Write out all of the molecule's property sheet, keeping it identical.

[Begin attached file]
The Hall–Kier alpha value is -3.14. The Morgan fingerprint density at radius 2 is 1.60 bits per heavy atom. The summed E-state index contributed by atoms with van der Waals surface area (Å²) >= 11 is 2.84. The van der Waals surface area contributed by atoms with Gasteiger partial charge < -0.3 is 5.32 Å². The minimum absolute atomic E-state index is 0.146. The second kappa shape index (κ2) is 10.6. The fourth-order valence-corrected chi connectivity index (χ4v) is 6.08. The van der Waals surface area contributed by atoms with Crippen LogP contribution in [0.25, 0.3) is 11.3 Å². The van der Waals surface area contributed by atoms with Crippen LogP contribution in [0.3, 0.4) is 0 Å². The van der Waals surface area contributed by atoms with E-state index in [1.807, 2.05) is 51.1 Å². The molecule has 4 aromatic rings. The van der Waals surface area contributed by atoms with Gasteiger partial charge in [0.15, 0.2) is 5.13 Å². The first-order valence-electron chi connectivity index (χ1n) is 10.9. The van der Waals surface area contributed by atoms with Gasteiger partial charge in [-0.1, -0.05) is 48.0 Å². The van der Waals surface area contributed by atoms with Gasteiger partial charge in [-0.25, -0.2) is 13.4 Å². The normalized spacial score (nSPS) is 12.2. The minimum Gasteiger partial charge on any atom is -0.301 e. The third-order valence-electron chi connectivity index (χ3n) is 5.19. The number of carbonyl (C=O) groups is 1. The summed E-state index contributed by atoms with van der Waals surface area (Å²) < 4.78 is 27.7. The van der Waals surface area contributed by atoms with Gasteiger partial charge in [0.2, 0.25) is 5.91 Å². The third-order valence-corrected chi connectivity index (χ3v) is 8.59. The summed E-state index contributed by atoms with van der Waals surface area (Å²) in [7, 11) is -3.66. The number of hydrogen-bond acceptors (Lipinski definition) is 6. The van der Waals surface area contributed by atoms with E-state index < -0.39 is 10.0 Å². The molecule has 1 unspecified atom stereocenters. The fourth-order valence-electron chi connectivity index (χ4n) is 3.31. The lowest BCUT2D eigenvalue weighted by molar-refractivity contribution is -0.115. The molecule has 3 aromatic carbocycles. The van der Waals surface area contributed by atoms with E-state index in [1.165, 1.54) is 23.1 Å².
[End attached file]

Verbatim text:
The Hall–Kier alpha value is -3.14. The Morgan fingerprint density at radius 2 is 1.60 bits per heavy atom. The summed E-state index contributed by atoms with van der Waals surface area (Å²) >= 11 is 2.84. The van der Waals surface area contributed by atoms with Gasteiger partial charge < -0.3 is 5.32 Å². The minimum absolute atomic E-state index is 0.146. The second kappa shape index (κ2) is 10.6. The fourth-order valence-corrected chi connectivity index (χ4v) is 6.08. The van der Waals surface area contributed by atoms with Crippen LogP contribution in [0.25, 0.3) is 11.3 Å². The van der Waals surface area contributed by atoms with Crippen LogP contribution in [0.3, 0.4) is 0 Å². The van der Waals surface area contributed by atoms with E-state index in [1.807, 2.05) is 51.1 Å². The molecule has 4 aromatic rings. The van der Waals surface area contributed by atoms with Gasteiger partial charge in [0.15, 0.2) is 5.13 Å². The first-order valence-electron chi connectivity index (χ1n) is 10.9. The van der Waals surface area contributed by atoms with Gasteiger partial charge in [-0.1, -0.05) is 48.0 Å². The van der Waals surface area contributed by atoms with Gasteiger partial charge in [-0.25, -0.2) is 13.4 Å². The normalized spacial score (nSPS) is 12.2. The minimum Gasteiger partial charge on any atom is -0.301 e. The third-order valence-electron chi connectivity index (χ3n) is 5.19. The number of carbonyl (C=O) groups is 1. The summed E-state index contributed by atoms with van der Waals surface area (Å²) < 4.78 is 27.7. The van der Waals surface area contributed by atoms with Gasteiger partial charge in [0.2, 0.25) is 5.91 Å². The third-order valence-corrected chi connectivity index (χ3v) is 8.59. The summed E-state index contributed by atoms with van der Waals surface area (Å²) in [7, 11) is -3.66. The number of hydrogen-bond acceptors (Lipinski definition) is 6. The van der Waals surface area contributed by atoms with E-state index < -0.39 is 10.0 Å². The molecule has 1 unspecified atom stereocenters. The fourth-order valence-electron chi connectivity index (χ4n) is 3.31. The lowest BCUT2D eigenvalue weighted by molar-refractivity contribution is -0.115. The molecule has 3 aromatic carbocycles. The van der Waals surface area contributed by atoms with E-state index in [1.165, 1.54) is 23.1 Å².